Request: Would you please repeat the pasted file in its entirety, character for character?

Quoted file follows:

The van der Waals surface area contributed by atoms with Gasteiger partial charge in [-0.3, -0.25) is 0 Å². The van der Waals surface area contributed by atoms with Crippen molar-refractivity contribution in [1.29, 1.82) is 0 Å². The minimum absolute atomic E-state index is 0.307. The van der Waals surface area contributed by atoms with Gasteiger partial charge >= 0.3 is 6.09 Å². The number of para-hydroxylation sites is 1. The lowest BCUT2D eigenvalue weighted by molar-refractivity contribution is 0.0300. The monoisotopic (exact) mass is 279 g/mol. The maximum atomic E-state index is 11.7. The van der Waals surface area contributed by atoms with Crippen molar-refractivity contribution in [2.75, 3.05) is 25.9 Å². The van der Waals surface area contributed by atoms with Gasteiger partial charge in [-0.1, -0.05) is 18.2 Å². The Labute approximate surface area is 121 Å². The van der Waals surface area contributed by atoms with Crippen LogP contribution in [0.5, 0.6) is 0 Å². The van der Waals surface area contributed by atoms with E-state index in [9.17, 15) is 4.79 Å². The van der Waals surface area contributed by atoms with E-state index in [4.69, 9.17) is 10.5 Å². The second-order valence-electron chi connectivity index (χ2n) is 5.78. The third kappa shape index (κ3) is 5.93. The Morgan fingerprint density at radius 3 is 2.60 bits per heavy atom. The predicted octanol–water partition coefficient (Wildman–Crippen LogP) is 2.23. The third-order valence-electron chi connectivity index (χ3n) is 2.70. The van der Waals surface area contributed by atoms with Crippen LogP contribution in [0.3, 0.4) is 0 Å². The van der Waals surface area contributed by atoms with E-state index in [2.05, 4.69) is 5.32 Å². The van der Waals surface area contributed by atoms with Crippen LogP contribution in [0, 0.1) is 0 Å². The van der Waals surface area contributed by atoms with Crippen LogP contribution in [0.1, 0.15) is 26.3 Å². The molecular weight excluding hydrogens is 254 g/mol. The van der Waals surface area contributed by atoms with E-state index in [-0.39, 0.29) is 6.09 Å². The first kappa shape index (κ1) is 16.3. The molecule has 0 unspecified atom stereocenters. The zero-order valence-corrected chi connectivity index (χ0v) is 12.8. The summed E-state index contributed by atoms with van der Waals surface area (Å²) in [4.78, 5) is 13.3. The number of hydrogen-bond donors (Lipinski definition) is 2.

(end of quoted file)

The van der Waals surface area contributed by atoms with Gasteiger partial charge in [-0.3, -0.25) is 0 Å². The van der Waals surface area contributed by atoms with Crippen molar-refractivity contribution in [1.29, 1.82) is 0 Å². The minimum absolute atomic E-state index is 0.307. The van der Waals surface area contributed by atoms with Gasteiger partial charge >= 0.3 is 6.09 Å². The number of para-hydroxylation sites is 1. The lowest BCUT2D eigenvalue weighted by molar-refractivity contribution is 0.0300. The monoisotopic (exact) mass is 279 g/mol. The maximum atomic E-state index is 11.7. The van der Waals surface area contributed by atoms with Crippen molar-refractivity contribution in [2.75, 3.05) is 25.9 Å². The van der Waals surface area contributed by atoms with Gasteiger partial charge in [-0.1, -0.05) is 18.2 Å². The Labute approximate surface area is 121 Å². The van der Waals surface area contributed by atoms with Crippen LogP contribution in [0.5, 0.6) is 0 Å². The van der Waals surface area contributed by atoms with E-state index in [9.17, 15) is 4.79 Å². The van der Waals surface area contributed by atoms with E-state index in [4.69, 9.17) is 10.5 Å². The second-order valence-electron chi connectivity index (χ2n) is 5.78. The third kappa shape index (κ3) is 5.93. The Morgan fingerprint density at radius 3 is 2.60 bits per heavy atom. The predicted octanol–water partition coefficient (Wildman–Crippen LogP) is 2.23. The third-order valence-electron chi connectivity index (χ3n) is 2.70. The van der Waals surface area contributed by atoms with Crippen LogP contribution in [0.3, 0.4) is 0 Å². The van der Waals surface area contributed by atoms with E-state index in [2.05, 4.69) is 5.32 Å². The van der Waals surface area contributed by atoms with Crippen LogP contribution in [0, 0.1) is 0 Å². The van der Waals surface area contributed by atoms with Crippen LogP contribution in [0.1, 0.15) is 26.3 Å². The molecular weight excluding hydrogens is 254 g/mol. The van der Waals surface area contributed by atoms with E-state index in [-0.39, 0.29) is 6.09 Å². The first kappa shape index (κ1) is 16.3. The molecule has 0 unspecified atom stereocenters. The zero-order valence-corrected chi connectivity index (χ0v) is 12.8. The summed E-state index contributed by atoms with van der Waals surface area (Å²) in [4.78, 5) is 13.3. The number of hydrogen-bond donors (Lipinski definition) is 2.